rapid declines in BG and rapid remissions when therapy is initiated early.


>
> We were advised to check BGs but only once weekly (but five or six times
on
> that one day) in an effort to graph how Alex's BG fluctuated at various
> hours of the day.

Glargine has a very long duration of action in cats that usually results in
a carry-over effect from the previous dose. So, its a good idea to check BG
before giving glargine injections. This is especially important if the cat
is starting on the road to remission as your Alex was. You're very lucky his
testing day fell on a day when his BG was very low. If his testing day fell
on a day later he would have been in big trouble.

Hopefully, the high success rate of glargine will reduce the number of
owner-surrenders and euthanasia of diabetic cats. Most of the diabetic cats
we've had we got from vets- the owners brought the cats in to be euthanized
because they couldn't- or didn't want to- be bothered with treating their
cats. Some of the owners signed their cats over only because it was cheaper
than euthanasia.

Phil

Phil P.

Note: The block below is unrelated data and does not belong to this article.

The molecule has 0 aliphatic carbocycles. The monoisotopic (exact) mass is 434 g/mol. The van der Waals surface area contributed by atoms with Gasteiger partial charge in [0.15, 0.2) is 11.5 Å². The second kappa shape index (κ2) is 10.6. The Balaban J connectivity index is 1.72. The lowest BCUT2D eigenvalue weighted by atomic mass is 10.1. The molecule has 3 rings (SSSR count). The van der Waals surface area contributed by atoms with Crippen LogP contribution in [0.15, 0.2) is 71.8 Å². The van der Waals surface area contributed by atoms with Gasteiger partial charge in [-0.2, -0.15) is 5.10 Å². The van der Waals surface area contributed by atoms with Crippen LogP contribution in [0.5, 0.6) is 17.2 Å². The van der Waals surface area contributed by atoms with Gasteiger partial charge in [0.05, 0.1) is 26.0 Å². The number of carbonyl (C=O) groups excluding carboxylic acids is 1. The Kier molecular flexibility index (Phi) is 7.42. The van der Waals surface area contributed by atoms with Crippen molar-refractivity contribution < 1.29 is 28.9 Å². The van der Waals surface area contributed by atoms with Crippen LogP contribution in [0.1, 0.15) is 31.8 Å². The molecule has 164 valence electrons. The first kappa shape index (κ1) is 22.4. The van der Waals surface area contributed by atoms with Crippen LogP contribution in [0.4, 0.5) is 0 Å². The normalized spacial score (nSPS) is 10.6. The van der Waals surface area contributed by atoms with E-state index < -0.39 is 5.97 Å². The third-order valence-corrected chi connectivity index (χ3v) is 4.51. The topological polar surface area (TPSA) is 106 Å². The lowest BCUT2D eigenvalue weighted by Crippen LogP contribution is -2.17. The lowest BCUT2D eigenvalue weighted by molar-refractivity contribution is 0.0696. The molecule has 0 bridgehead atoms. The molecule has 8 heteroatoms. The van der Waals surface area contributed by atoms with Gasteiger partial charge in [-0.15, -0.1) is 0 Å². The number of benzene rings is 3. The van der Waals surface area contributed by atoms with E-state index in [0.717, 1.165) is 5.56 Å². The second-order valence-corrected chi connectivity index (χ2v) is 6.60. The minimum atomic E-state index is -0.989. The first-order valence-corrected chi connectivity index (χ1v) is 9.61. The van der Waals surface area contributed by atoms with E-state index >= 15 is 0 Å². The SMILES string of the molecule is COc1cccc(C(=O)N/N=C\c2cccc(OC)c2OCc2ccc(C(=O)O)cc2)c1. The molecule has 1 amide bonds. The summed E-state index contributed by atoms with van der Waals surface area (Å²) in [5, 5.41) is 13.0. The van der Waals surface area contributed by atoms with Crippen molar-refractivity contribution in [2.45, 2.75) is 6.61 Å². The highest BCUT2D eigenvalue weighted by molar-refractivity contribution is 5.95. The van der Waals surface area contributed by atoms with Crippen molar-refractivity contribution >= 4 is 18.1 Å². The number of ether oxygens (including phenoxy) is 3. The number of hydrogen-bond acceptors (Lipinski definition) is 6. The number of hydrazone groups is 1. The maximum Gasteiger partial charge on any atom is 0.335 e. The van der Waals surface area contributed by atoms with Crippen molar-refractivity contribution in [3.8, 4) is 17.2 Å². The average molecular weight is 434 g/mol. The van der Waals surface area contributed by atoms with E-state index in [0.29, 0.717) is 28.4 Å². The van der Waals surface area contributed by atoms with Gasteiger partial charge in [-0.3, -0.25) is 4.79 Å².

April 22nd 08, 11:18 AM
"cindys" > wrote in message
...
>
> "Phil P." > wrote in message
> news:[email protected]..
> snip
> >
> > Glargine has a very long duration of action in cats that usually results
> > in
> > a carry-over effect from the previous dose. So, its a good idea to check
> > BG
> > before giving glargine injections. This is especially important if the
cat
> > is starting on the road to remission as your Alex was. You're very lucky
> > his
> > testing day fell on a day when his BG was very low. If his testing day
> > fell
> > on a day later he would have been in big trouble.
>
> Yes, and that's why I posted about it and agreed with you that it is a
good
> idea to check a BG before giving the cat his Lantus (glargine) each time,
or
> at least check the BG once a day. Once a week is not nearly enough.


Absolutely- Insulin needs wax and wane in a lot of cats. The correct dose
today could be an overdose tomorrow.


And in
> retrospect, I don't see what was the point of trying to chart his BG highs
> and lows (by testing five or six times in one day but doing this only once
a
> week).

Generally, a glucose curve is plotted at the beginning of therapy to see how
the cat metabolizes the insulin. This helps to determine the correct dose